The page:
The US has seen it manufacturing capacity decimated as production has moved offshore and we have placed a greater emphasis on distribution and services. At the same time the US dollar has gotten progressively weaker. While there is still a wide divergence in costs, we are starting to see prices and wages rise in Asia. Does this point to renewed potential for US manufacturing and exports of services? Have costs adjusted to the point where US firms may be more competitive than they realize?
Yes. I think there are opportunities for the US and firms like Proctor & Gamble and McDonalds as well as WalMart and others who can build super stores are all here and should do well. For an auto-parts maker in Detroit it will be tougher and what they have to do is keep producing better and smarter than competitors in China. But those manufacturers who have survived Japanese, Korean and Chinese competition should be up to the challenge. If I am not mistaken in the US, manufacturing is at about 12% or so of GDP, and it seems unlikely it will go much lower. The US has already made its move to a service economy. So what are the largest exports today? It is in areas such as education and entertainment. So frankly if I were sitting in the US right now what I would be most worried about is if my kids want to get into a good college they now need to be smarter not only than Johnny down the street, but the 5 million or Chinese kids his own age who are also now the competition.
The West's competitiveness is going to be in steel and shoe exporting, but rather in healthcare, entertainment, finance, education, etc. and other areas where the US still has a competitive advantage. So I wouldn't despair of the US just yet as you have a presence of the industries of the future.
At the same time the US should produce more engineers, however comparisons with China are somewhat simplistic as engineers in China do not have the same training and qualifications, so the definition is not the same. Additionally, as has been the case for 20 years or so, the US has been able to make up any deficiency by importing them. You have that amazing ability to do that by immigration and by their second generation the kids will be American. No other country has that same ability.
Investing has become far more difficult during this time of high volatility where one can find gains achieved over long periods of time wiped out in minutes after a bad piece of news is received. Buy and hold is far more problematic and we have even seen famed money managers such as Stanley Druckenmiller retire given the difficulties of maintaining performance. How does one operate in this kind of environment?
This means investment decisions have to be fairly simple. In our view we believe in the trend toward higher Asian currencies, lower Asian real interest rates and a boom in Asian consumption. There are many ways to play that. This includes US exporters, Asian local currency bonds and Asian consumption stocks, many of which are low caps. So if you know and accept there will be volatility you wait for pullbacks and when there are spikes upward you lighten. That is the strategy we have been following in our own funds.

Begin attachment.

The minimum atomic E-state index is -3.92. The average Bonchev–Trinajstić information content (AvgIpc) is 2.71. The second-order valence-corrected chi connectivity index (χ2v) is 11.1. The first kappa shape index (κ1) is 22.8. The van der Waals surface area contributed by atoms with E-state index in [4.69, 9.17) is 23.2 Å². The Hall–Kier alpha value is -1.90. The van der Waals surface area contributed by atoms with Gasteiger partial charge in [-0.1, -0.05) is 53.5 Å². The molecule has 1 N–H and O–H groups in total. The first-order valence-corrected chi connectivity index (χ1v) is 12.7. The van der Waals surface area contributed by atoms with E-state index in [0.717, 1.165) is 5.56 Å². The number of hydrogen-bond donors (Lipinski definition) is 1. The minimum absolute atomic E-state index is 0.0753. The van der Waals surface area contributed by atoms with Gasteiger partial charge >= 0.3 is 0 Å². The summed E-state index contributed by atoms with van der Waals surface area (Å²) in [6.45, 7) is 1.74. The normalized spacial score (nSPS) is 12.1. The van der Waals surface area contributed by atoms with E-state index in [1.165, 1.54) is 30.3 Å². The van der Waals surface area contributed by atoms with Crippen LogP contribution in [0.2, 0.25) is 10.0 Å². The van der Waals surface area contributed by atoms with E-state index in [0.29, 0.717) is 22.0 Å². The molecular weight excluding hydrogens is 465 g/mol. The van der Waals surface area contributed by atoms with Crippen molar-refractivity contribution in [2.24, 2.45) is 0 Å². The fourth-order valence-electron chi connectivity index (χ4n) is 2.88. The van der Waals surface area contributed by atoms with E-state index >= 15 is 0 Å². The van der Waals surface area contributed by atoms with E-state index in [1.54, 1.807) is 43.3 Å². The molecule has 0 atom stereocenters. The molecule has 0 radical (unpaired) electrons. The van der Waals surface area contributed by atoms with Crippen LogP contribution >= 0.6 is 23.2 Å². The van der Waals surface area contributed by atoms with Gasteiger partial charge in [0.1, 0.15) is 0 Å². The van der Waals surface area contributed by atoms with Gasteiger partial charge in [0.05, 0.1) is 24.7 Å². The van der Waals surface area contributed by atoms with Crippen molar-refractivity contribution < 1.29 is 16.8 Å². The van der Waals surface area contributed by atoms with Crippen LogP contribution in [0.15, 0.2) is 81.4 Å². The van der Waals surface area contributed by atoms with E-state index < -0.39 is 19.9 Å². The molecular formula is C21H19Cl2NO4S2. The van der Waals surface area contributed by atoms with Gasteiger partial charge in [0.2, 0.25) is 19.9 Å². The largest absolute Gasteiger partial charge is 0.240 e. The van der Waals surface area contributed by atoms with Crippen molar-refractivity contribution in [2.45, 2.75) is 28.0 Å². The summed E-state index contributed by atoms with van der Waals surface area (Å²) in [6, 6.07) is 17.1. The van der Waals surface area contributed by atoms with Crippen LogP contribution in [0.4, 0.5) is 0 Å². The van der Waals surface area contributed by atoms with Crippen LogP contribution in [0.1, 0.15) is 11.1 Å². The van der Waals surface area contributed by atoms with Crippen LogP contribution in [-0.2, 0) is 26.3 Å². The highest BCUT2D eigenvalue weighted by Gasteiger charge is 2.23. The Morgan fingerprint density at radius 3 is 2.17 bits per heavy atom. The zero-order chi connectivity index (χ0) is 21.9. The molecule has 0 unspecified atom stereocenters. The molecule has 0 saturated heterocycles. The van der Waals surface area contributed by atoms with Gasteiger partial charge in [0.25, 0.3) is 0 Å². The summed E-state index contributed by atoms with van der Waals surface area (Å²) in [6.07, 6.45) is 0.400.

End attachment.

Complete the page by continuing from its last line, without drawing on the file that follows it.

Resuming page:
One of the main questions facing investors is whether we are facing more of an inflationary or deflationary environment. Where do you stand on this question?
It depends on what part of the world you are sitting in. In Asia we could very well wind up with inflation. Central banks here have historically followed the US Federal Reserve in their policies. While we have seen some tightening if they continue to do that we could wind up with a serious inflation problem.
In the US, however, the banks are on their flat on their back so it is hard to see how inflation will happen there. But I don't see a 15-year Japanese style phenomenon. I think there will be reasonably decent growth and slow inflation while in Asia we have more to worry about.
Only two months ago we were talking of the Euro reaching parity with the US$ and today we are seeing this fear dissipate. Will we see a period of European outperformance?
I think what is happening in Europe is clear. Southern Europe has major problems but Northern Europe has restructured and is in good shape. So the media likes a good story but if you combine Scandinavia and Switzerland, which are booming they are marginally bigger than the Southern European PIGS, which are in trouble but you have a boom in the North to factor against it. That does not take into consideration good performance in Germany, which is Europe's largest exporter and we think this outperformance will continue.
Thank you Louis for taking time to speak with us. Before we conclude any final words to leave with our readers?
Thank you very much for giving me this platform to share some thoughts. I think the question that investors have to confront today is whether we are seeing a rebalancing of global growth, or not. Indeed, in 2009, we saw the first cycle in which the recovery was led by China rather than the US. Was this a fluke? Or the new economic reality? The answer to that simple question is bound to drive your asset allocation for years to come.
This interview is part of an ongoing series highlighting Asia-related business, trade and investment opportunities and issues.